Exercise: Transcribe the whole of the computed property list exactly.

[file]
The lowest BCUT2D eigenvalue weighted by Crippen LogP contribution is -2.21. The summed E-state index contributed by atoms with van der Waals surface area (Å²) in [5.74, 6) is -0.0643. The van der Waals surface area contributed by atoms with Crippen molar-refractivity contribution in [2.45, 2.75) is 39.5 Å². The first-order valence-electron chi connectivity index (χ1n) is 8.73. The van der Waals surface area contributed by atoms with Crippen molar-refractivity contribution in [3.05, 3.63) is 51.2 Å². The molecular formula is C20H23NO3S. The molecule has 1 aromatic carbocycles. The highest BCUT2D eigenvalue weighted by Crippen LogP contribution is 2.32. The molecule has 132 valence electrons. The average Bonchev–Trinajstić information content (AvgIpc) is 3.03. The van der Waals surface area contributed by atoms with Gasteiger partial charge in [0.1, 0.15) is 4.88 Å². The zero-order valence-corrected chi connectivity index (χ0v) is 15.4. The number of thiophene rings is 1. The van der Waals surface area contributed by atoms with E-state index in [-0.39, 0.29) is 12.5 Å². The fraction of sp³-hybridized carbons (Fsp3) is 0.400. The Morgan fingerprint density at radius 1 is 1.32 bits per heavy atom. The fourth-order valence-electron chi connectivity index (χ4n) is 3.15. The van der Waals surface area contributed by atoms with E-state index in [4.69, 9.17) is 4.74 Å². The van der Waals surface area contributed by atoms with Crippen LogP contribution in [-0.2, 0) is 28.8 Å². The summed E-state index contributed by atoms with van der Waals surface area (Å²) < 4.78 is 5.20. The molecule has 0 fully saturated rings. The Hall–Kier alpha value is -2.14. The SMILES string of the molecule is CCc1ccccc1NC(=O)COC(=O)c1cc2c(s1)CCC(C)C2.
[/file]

The lowest BCUT2D eigenvalue weighted by Crippen LogP contribution is -2.21. The summed E-state index contributed by atoms with van der Waals surface area (Å²) in [5.74, 6) is -0.0643. The van der Waals surface area contributed by atoms with Crippen molar-refractivity contribution in [2.45, 2.75) is 39.5 Å². The first-order valence-electron chi connectivity index (χ1n) is 8.73. The van der Waals surface area contributed by atoms with Crippen molar-refractivity contribution in [3.05, 3.63) is 51.2 Å². The molecular formula is C20H23NO3S. The molecule has 1 aromatic carbocycles. The highest BCUT2D eigenvalue weighted by Crippen LogP contribution is 2.32. The molecule has 132 valence electrons. The average Bonchev–Trinajstić information content (AvgIpc) is 3.03. The van der Waals surface area contributed by atoms with Gasteiger partial charge in [0.1, 0.15) is 4.88 Å². The zero-order valence-corrected chi connectivity index (χ0v) is 15.4. The number of thiophene rings is 1. The van der Waals surface area contributed by atoms with E-state index in [-0.39, 0.29) is 12.5 Å². The fraction of sp³-hybridized carbons (Fsp3) is 0.400. The Morgan fingerprint density at radius 1 is 1.32 bits per heavy atom. The fourth-order valence-electron chi connectivity index (χ4n) is 3.15. The van der Waals surface area contributed by atoms with E-state index in [4.69, 9.17) is 4.74 Å². The van der Waals surface area contributed by atoms with Crippen LogP contribution in [-0.2, 0) is 28.8 Å². The summed E-state index contributed by atoms with van der Waals surface area (Å²) < 4.78 is 5.20. The molecule has 0 fully saturated rings. The Hall–Kier alpha value is -2.14. The SMILES string of the molecule is CCc1ccccc1NC(=O)COC(=O)c1cc2c(s1)CCC(C)C2.